Krishnamurti: I should say, none. Just a minute, I will explain it further. What is the purpose of discipline? What do you mean by discipline? You, being the teacher, when you discipline, what happens? You are forcing, compelling; there is compulsion, however nice, however kind, which means conformity, imitation, fear. But you will say, `How can a large school be run without discipline?'. It cannot. Therefore, large schools cease to be educational institutions. They are profitable institutions, for the boss or for the government, for the headmaster or the owner. Sir, if you love your child, do you discipline him? Do you compel him? Do you force him into a pattern of thought? You watch him, don't you? You try to understand him, you try to discover what are the motives, the urges, the drives, that are behind what he does; and by understanding him, you bring about the right environment, the right amount of sleep, the right food, the right amount of play. All that is implied, when you love a child; but we don't love children, because we have no love in our own hearts. We just breed children. And naturally, when you have many, you must discipline them, and discipline becomes an easy way out of the difficulty. After all, discipline means resistance. You create resistance against that which you are disciplining. Do you think resistance will bring about understanding, thought, affection? Discipline can only build walls about you. Discipline is always exclusive, whereas understanding is inclusive. Understanding comes when you investigate, when you enquire, when you search out, which requires care, consideration, thought, affection. In a large school, such things are not possible, but only in a small school. But small schools are not profitable to the private owner or to the government; and since you, who are responsible for the government, are not really interested in your children, what does it matter? If you loved your children, not just as toys, as playthings to amuse you for a little while and a nuisance afterwards, if you really loved them, would you allow all these things to go on? Wouldn't you want to know what they eat, where they sleep, what they do all day long; whether they are beaten, whether they are crushed, whether they are destroyed? But this would mean an enquiry, consideration for others, whether for your own child or your neighbour's; and you have no consideration, either for your children, or for your wife or husband.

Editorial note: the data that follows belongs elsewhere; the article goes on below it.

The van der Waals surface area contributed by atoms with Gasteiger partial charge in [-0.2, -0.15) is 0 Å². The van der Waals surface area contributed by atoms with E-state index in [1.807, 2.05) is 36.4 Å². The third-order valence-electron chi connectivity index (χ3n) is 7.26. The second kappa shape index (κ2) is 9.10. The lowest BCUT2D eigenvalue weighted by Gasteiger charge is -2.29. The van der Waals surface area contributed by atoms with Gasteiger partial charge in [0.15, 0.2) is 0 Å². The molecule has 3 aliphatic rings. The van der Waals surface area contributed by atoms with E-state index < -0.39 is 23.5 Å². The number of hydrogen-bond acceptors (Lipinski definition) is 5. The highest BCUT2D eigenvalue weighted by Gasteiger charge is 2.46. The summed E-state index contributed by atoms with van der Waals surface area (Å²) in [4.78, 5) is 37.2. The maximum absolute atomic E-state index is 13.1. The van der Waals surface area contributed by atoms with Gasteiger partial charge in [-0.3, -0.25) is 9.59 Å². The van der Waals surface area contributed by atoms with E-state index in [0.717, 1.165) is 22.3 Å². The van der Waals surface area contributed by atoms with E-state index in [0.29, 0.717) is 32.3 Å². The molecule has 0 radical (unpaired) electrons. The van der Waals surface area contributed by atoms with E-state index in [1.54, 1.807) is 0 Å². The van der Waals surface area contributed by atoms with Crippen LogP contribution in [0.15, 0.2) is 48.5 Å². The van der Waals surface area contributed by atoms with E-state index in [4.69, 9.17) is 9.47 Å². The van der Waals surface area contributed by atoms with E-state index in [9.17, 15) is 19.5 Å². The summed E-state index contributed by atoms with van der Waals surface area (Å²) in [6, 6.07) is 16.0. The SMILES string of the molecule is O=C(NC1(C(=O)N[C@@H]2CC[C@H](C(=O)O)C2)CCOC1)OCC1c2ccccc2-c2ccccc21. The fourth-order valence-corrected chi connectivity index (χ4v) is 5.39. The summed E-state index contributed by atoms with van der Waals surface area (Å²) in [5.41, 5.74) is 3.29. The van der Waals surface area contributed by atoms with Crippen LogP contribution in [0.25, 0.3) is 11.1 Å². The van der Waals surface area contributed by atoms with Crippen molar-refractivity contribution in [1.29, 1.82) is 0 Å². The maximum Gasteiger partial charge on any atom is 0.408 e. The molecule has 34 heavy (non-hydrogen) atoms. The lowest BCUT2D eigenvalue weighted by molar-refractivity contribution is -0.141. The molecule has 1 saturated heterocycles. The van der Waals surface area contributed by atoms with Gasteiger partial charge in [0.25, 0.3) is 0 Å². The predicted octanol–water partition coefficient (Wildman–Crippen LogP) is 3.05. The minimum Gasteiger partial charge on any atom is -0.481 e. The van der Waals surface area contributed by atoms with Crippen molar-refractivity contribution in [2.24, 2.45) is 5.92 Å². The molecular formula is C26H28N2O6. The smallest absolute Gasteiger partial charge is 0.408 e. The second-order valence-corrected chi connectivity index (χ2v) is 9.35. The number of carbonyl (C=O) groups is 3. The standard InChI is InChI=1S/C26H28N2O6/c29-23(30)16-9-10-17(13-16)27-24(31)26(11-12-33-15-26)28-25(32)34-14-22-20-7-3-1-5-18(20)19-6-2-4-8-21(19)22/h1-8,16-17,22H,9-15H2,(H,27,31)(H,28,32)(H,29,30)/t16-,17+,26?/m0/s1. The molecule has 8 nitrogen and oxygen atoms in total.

So, the matter lies in your hands, Sirs, not in the hands of any government or system. If all of us really cared for children, we would have a new society tomorrow; but we really do not care, and so we have no time. We have time for puja, we have time for earning money, we have time for clubs, we have time for amusements, but no time to give thought or care to the child. I am not being rhetorical. This is a fact, and you don't want to face the fact. Because, to face the fact means that you would have to give up your amusements and distractions; and do you mean to say you are going to give them up? Certainly not. So, you throw the children into the schools, and the teacher cares no more for them than you do. Why should he? He is there for his job, for his money, and so it goes on; and we come together for an evening to discuss education! It is really a marvellous world we have got. It is such a phoney super- ficial world, so ugly if you look behind the curtain; and we are decorating the curtain and hoping that everything will be right behind it. Sirs, I don't think you, the educators and the parents, realize how serious things are. The catastrophe that is going on in this country is obvious; but you don't want to strip it all bare and begin again, anew. You want to do patch-work reforms, and that is why all these questions arise. Sirs, you have to start anew, there can be no patch-work reform; because, the building is crumbling, the walls are giving way, there is a fire destroying it. You must leave the building and start anew in a different place, with different values, with different foundations. But those who are making a profit out of education, whether the State or the individual, will go on, because they do not see the destruction, the deterioration, the degradation. But those who really see the whole catastrophe, not just in a few spots, but the world over, have to strip themselves of everything and start anew. I don't mean stripping off the outward knowledge, the technical knowledge. I know it can never be stripped off; but you can strip yourselves inwardly, see yourselves as you are, your ugliness, your brutality, your ruthlessness, your deceptions, your dishonesty, your utter lack of love. Seeing all that, you can start anew, and become honest, clear, simple, direct. Surely, only then is there a possibility of a new world and a new order. Peace does not come through patch-work reform. Peace does not come through mere adjustment of things as they are. Peace comes only when we understand what is, beyond the superficial. Peace can come into being only when the wave of destruction, which is the wave of our own action, is stopped. Sirs, how can we have love? Not through the pursuit of the ideal of love, but only when there is no hatred, when there is no greed, when there is consideration, when there is generosity; but a man who is occupied with exploitation, with greed, with envy, can never know love. When there is love, systems become of very little importance. When there is love, there is care, there is consideration, not only for the children, but for every human being.
The Observer is the Observed
Bombay, India. Public Talk 13th March, 1948
Jiddu Krishnamurti texts. The Observer Is the Observed. Contains reports of spontaneous discourses about life and reality, given at different times between 1945 and 1948.